Just a quick unboxing of my Parrot Anafi Drone. Hopefully, I will have a full review available in the next month.
Anyone that knows me, knows I love gadgets, so I am not easily impressed. However, the Lacie DJI Copilot BOSS Computer-Free in-Field Direct Backup and Power Bank with SD Reader, 2000GB + 1mo Adobe CC All Apps (2TB) truly impressed me. This review will be longer than my typical review, but hopefully, it will help answer questions for those in the market for such a device.
First off, the packaging was first class. It reminded me of the excellent packaging you get from Apple. Secondly, they provided several cables and a power cable that came with many different connectors for traveling abroad. Most importantly, it looks rugged in its rubbery skin. The main cable that they provide for your phone or tablet tucks nicely into the device and the cable can be run around and tucked into a slit in the surface of the rubber. Then, you can use a removable rubber piece to cover the plugs so they aren’t exposed to the elements. My preference would have been for the rubber piece to stay connected, but it is a separate piece you don’t want to lose.
I thought this device would be a great way to back up SD cards on the road in case one of them got corrupted and this would save me from having to keep that second SD card backup that I use with my A7RIII. In other words, I just pop out my card, pop it into the Copilot and it will start to copy after hitting the “action button”. The LCD screen, which is very minimal, so don’t get too excited, will show you when the SD card is finished copying. At that point, I store the card and then reformat the second backup card and use it for shooting. This gives me a backup on the road without losing an additional SD card in the process. While I would prefer some way to actually see the photos that are copying on the screen, it is nice that I can just pop the iPhone out of my pocket and verify my photos are there (more about that later).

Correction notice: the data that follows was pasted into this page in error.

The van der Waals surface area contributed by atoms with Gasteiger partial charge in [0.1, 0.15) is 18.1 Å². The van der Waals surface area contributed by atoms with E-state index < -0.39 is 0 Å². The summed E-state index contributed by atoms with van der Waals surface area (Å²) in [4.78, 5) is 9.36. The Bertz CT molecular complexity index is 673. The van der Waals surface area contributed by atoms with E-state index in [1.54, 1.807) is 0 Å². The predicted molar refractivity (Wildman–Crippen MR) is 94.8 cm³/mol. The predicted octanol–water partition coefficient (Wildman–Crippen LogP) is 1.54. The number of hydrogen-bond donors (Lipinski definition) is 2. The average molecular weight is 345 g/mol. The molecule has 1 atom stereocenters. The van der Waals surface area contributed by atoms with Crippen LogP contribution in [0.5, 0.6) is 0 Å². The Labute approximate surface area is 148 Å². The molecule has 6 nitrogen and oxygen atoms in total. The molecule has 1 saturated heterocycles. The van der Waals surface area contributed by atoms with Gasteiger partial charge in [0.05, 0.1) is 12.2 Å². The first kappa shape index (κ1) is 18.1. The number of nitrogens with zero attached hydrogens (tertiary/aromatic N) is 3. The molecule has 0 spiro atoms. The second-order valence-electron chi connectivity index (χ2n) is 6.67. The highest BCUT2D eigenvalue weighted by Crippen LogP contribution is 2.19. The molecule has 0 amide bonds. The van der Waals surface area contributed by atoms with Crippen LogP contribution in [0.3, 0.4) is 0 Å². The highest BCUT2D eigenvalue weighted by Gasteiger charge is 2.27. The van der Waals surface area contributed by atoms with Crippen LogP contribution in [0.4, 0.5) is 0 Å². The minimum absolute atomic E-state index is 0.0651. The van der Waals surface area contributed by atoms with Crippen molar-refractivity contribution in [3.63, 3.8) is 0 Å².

As I mentioned, the iPhone, which I always have on me, can connect to the device with their provided cable. I am a little bit concerned about what will happen if I lose this cable because I checked and didn’t see it for sell on Amazon. Maybe I will contact Lacie and see if I can buy a couple spares. I did test this with the mini-USB to lightning bolt cable that came with my Blue Raspberry Microphone, but it did not work.